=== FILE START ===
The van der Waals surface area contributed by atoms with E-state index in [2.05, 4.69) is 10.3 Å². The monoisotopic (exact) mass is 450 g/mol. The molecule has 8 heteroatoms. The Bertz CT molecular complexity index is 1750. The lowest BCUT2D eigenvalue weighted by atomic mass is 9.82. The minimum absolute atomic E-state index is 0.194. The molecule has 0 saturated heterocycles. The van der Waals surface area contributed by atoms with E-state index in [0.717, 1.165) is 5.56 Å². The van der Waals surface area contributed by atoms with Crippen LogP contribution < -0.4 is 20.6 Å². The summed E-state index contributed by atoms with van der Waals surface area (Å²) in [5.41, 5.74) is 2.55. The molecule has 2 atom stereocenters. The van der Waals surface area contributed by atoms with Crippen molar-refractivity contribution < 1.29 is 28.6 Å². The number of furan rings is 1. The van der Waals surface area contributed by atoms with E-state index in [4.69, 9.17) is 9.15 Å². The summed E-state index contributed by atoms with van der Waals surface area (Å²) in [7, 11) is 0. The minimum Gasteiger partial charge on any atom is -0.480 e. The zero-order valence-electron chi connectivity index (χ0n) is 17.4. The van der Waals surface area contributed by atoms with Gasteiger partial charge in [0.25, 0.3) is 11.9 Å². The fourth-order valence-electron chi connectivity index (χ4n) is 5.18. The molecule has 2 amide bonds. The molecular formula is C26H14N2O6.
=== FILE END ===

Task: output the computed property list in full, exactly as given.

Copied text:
The van der Waals surface area contributed by atoms with E-state index in [2.05, 4.69) is 10.3 Å². The monoisotopic (exact) mass is 450 g/mol. The molecule has 8 heteroatoms. The Bertz CT molecular complexity index is 1750. The lowest BCUT2D eigenvalue weighted by atomic mass is 9.82. The minimum absolute atomic E-state index is 0.194. The molecule has 0 saturated heterocycles. The van der Waals surface area contributed by atoms with E-state index in [0.717, 1.165) is 5.56 Å². The van der Waals surface area contributed by atoms with Crippen LogP contribution < -0.4 is 20.6 Å². The summed E-state index contributed by atoms with van der Waals surface area (Å²) in [5.41, 5.74) is 2.55. The molecule has 2 atom stereocenters. The van der Waals surface area contributed by atoms with Crippen molar-refractivity contribution < 1.29 is 28.6 Å². The number of furan rings is 1. The van der Waals surface area contributed by atoms with E-state index in [4.69, 9.17) is 9.15 Å². The summed E-state index contributed by atoms with van der Waals surface area (Å²) in [7, 11) is 0. The minimum Gasteiger partial charge on any atom is -0.480 e. The zero-order valence-electron chi connectivity index (χ0n) is 17.4. The van der Waals surface area contributed by atoms with Gasteiger partial charge in [0.25, 0.3) is 11.9 Å². The fourth-order valence-electron chi connectivity index (χ4n) is 5.18. The molecule has 2 amide bonds. The molecular formula is C26H14N2O6.